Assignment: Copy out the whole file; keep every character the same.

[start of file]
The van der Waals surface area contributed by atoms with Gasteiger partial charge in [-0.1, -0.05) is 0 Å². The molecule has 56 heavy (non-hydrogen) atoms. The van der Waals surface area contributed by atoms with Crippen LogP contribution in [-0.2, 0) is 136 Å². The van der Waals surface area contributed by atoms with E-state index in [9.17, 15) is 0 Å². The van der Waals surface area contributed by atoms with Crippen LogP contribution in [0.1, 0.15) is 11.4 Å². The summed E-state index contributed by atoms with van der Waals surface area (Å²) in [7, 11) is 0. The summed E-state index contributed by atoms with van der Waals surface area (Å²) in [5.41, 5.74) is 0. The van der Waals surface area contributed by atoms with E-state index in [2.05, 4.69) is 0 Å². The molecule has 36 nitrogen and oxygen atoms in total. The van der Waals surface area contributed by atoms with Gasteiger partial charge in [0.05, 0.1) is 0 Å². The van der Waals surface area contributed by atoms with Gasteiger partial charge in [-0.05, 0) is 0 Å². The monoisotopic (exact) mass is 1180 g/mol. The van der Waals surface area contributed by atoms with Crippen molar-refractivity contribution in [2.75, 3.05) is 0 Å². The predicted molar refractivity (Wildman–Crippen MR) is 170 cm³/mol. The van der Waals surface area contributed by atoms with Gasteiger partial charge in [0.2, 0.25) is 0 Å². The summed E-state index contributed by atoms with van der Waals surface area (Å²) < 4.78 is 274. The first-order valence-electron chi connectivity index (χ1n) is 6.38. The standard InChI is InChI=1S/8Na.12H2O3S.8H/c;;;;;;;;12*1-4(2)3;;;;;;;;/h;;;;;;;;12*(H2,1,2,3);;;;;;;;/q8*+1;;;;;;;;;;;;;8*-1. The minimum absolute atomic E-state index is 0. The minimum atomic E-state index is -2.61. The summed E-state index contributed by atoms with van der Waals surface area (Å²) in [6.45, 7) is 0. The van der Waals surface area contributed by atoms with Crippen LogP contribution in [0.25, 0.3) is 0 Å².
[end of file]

The van der Waals surface area contributed by atoms with Gasteiger partial charge in [-0.1, -0.05) is 0 Å². The molecule has 56 heavy (non-hydrogen) atoms. The van der Waals surface area contributed by atoms with Crippen LogP contribution in [-0.2, 0) is 136 Å². The van der Waals surface area contributed by atoms with E-state index in [9.17, 15) is 0 Å². The van der Waals surface area contributed by atoms with Crippen LogP contribution in [0.1, 0.15) is 11.4 Å². The summed E-state index contributed by atoms with van der Waals surface area (Å²) in [7, 11) is 0. The summed E-state index contributed by atoms with van der Waals surface area (Å²) in [5.41, 5.74) is 0. The van der Waals surface area contributed by atoms with E-state index in [2.05, 4.69) is 0 Å². The molecule has 36 nitrogen and oxygen atoms in total. The van der Waals surface area contributed by atoms with Gasteiger partial charge in [0.05, 0.1) is 0 Å². The van der Waals surface area contributed by atoms with Gasteiger partial charge in [-0.05, 0) is 0 Å². The monoisotopic (exact) mass is 1180 g/mol. The van der Waals surface area contributed by atoms with Crippen molar-refractivity contribution in [2.75, 3.05) is 0 Å². The predicted molar refractivity (Wildman–Crippen MR) is 170 cm³/mol. The van der Waals surface area contributed by atoms with Gasteiger partial charge in [0.2, 0.25) is 0 Å². The summed E-state index contributed by atoms with van der Waals surface area (Å²) < 4.78 is 274. The first-order valence-electron chi connectivity index (χ1n) is 6.38. The standard InChI is InChI=1S/8Na.12H2O3S.8H/c;;;;;;;;12*1-4(2)3;;;;;;;;/h;;;;;;;;12*(H2,1,2,3);;;;;;;;/q8*+1;;;;;;;;;;;;;8*-1. The minimum absolute atomic E-state index is 0. The minimum atomic E-state index is -2.61. The summed E-state index contributed by atoms with van der Waals surface area (Å²) in [6.45, 7) is 0. The van der Waals surface area contributed by atoms with Crippen LogP contribution in [0.25, 0.3) is 0 Å².